How to Use Spaced RepetitionÂ in Your Medical School Studies
- Feb 12, 2019
One issue I find most students struggle a bit with when studying is revisiting old material. There never seems to be a good time to go back to your old lectures to brush up on the basics of physiology, pathology, pharmacology or even your favorite topic, biochemistry! How can you make sure to squeeze in that crucial extra review needed to solidify old concepts without falling behind on the new ones? Here are a few tips on how to incorporate old material into your day to day and why it’s necessary to do so.
Spaced repetition is one of the most useful tools in your arsenal when it comes to reviewing for your boards. The trick is that you should be using it not only for dedicated study but for the months preceding it. The way to do so is simple, effective, and engaging that, when done right, it will allow you to branch off from one topic into twelve others without having to stop and re-read Stedman’s or Guyton and Hall. Let me give you an example with polycythemia.
When you come across this term in lecture, or see it in your lab values, you should develop a blueprint for how you think about it. Start off with the categorization of it and then the causes. Firstly, it must be broken down into relative vs absolute. Then once its broken down into these categories, absolute is further categorized into primary and secondary. Primary includes any causes that increase RBC production via intrinsic factors (i.e. the JAK2 mutation in Polycythemia Vera) while secondary will include any disease that causes increased EPO (COPD, renal cell carcinoma, pheochromocytomaâ€¦etc). You should then quickly think of the key characteristics for these diseases and branch out from there.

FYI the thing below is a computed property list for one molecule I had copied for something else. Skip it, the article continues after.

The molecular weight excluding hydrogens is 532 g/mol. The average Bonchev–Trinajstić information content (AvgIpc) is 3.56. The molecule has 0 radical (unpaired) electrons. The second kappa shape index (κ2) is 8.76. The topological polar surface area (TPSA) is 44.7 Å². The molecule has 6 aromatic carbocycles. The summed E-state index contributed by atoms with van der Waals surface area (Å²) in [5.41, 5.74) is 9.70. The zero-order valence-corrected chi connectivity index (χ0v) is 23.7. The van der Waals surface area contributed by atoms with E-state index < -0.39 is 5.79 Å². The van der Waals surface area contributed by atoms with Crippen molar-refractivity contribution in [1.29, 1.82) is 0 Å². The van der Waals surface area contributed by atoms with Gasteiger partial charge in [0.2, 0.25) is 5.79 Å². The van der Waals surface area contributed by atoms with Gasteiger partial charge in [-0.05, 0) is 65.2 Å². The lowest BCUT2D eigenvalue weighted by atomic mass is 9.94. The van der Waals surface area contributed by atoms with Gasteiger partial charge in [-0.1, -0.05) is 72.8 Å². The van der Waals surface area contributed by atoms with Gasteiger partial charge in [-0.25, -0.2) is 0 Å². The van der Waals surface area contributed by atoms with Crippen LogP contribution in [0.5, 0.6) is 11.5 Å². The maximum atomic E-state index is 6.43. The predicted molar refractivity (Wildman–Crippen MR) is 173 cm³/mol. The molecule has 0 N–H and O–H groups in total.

For example, pheochromocytoma can present like a panic attack. What are the key distinguishing features between these two? How do the treatments differ? Is there any associated disease with pheochromocytoma that I should worry about (Hint: MEN2). Using this thought process will allow you to passively review material without having to sit down and reread year-old lectures (although you will have to look up something every now and then). The utility in this is that when you come to these topics in your organized studying (i.e when you are going one system at a time) you will be able to breeze through it as it’s been a part of your spaced repetition. Trust me when I say you will want to skip reading about MEN1 and MEN2 during dedicated, so put the work in beforehand!
One word of caution in using this method is to always make sure the topics you branch off to relate to your original topics. Using pheochromocytoma from our previous example. Once you’ve listed all the diseases that could be associated with this neoplasm, there is no need to go into the path, physio, pharm, biochemistry, or any other aspects of the diseases you related to pheochromocytoma. Their time will come in another spaced repetition session.
Lastly, try and make this an enjoyable activity. Grab a couple of your friends and help each other develop a broad knowledge base when it comes to any topic. You are always more likely to remember your friend telling you about a subject compared to your 80+ year old professor with a thick Caribbean accent (great guy just hard to understand). As always, good luck studying everyone and hoping for the best for you all in your future endeavors!!!